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G. Lou



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    JCES01 - Joint IASLC - Chinese Society for Clinical Oncology - Chinese Alliance Against Lung Cancer Session (ID 413)

    • Event: WCLC 2016
    • Type: Joint Chinese / English Session
    • Track:
    • Presentations: 2
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      JCES01.14 - Mutational Profiling of Non-Small-Cell Lung Cancer Patients Resistant to First-Generation EGFR Tyrosine Kinase Inhibitors Using next Generation Sequencing (ID 7056)

      G. Lou

      • Abstract
      • Slides

      Background:
      Patients with advanced non-small-cell lung cancer (NSCLC) harboring sensitive epithelial growth factor receptor (EGFR) mutations invariably develop acquired resistance to EGFR tyrosine kinase inhibitors (TKIs). Although previous research have identified several mechanisms of resistance, the systematic evaluation using next generation sequencing (NGS) to establish the genomic mutation profiles at the time of acquired resistance has not been conducted.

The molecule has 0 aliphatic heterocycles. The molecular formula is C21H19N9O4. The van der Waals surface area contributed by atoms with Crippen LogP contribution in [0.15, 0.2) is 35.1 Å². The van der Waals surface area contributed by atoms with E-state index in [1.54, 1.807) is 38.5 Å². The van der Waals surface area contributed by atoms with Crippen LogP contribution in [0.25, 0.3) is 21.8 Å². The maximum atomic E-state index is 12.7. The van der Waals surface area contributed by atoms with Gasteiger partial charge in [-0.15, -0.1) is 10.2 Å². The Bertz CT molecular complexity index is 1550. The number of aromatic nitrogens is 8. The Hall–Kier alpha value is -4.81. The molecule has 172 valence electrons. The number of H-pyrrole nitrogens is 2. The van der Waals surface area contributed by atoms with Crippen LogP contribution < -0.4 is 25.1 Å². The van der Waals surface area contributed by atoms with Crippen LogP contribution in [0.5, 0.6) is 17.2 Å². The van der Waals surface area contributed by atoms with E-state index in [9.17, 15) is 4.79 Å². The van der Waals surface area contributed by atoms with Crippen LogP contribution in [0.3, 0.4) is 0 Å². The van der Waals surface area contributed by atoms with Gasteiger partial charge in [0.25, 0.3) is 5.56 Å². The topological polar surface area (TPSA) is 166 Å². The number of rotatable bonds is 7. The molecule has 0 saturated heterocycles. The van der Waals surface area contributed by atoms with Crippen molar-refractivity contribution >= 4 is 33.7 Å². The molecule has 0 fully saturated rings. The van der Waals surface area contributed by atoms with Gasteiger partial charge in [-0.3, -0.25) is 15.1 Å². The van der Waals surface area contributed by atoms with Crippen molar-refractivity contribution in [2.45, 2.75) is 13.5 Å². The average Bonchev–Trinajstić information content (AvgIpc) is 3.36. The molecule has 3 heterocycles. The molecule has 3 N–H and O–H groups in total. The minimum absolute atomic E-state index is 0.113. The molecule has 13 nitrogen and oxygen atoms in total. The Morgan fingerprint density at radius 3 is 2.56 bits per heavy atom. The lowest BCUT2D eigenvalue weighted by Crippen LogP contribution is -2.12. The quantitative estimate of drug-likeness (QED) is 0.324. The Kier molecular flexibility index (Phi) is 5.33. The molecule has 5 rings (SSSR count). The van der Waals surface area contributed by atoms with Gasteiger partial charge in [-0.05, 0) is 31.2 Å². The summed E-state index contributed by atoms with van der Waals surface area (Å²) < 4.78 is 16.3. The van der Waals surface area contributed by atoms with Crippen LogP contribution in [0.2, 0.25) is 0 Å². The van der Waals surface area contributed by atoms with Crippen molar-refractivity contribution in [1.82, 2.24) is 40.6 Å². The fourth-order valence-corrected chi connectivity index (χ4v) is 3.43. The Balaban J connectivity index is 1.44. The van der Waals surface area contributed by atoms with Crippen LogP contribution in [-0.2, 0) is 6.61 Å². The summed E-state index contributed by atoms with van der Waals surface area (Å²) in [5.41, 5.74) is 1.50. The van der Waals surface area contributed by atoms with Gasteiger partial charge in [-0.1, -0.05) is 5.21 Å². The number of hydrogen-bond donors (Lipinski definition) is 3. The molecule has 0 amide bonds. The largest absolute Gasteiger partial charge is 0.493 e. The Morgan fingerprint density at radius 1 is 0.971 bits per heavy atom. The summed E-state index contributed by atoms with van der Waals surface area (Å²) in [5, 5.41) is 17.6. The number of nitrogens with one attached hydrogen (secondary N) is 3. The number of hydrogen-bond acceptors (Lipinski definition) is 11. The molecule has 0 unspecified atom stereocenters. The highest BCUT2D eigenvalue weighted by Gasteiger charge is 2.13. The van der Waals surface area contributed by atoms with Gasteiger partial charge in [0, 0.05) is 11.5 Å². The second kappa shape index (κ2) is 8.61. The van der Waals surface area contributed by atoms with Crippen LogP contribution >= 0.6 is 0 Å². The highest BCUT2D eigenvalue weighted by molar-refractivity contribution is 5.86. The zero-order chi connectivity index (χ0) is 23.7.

Methods:
      In our single center, we performed NGS of a pre-defined set of 416 cancer-related genes in a cohort of 97 patients with NSCLC harboring TKI-sensitive EGFR mutations at the time of acquired resistance to first-generation EGFR-TKIs between January 2015 to December 2015.

      Results:
      In 97 samples we found total 345 gene alterations (mean 3.6 mutations per patient, range 1-10). Fifty-six patients (57.7%) still exhibit EGFR-sensitive mutations as pretreatment, 93 patients (95.9%) exhibit at least one mutation except for previous existed EGFR-sensitive mutations. In all the 97 patients, most frequently mutated genes were TP53 (59.8%), T790M (28.9%), TET2 (11.3%), EGFR amplification (10.3%), PIK3CA (8.2%), BIM (8.2%), KRAS (7.2%), APC (7.2%), RB1 (7.2%), HER2 (6.2%), DNMT3A (6.2%) and MET (5.2%).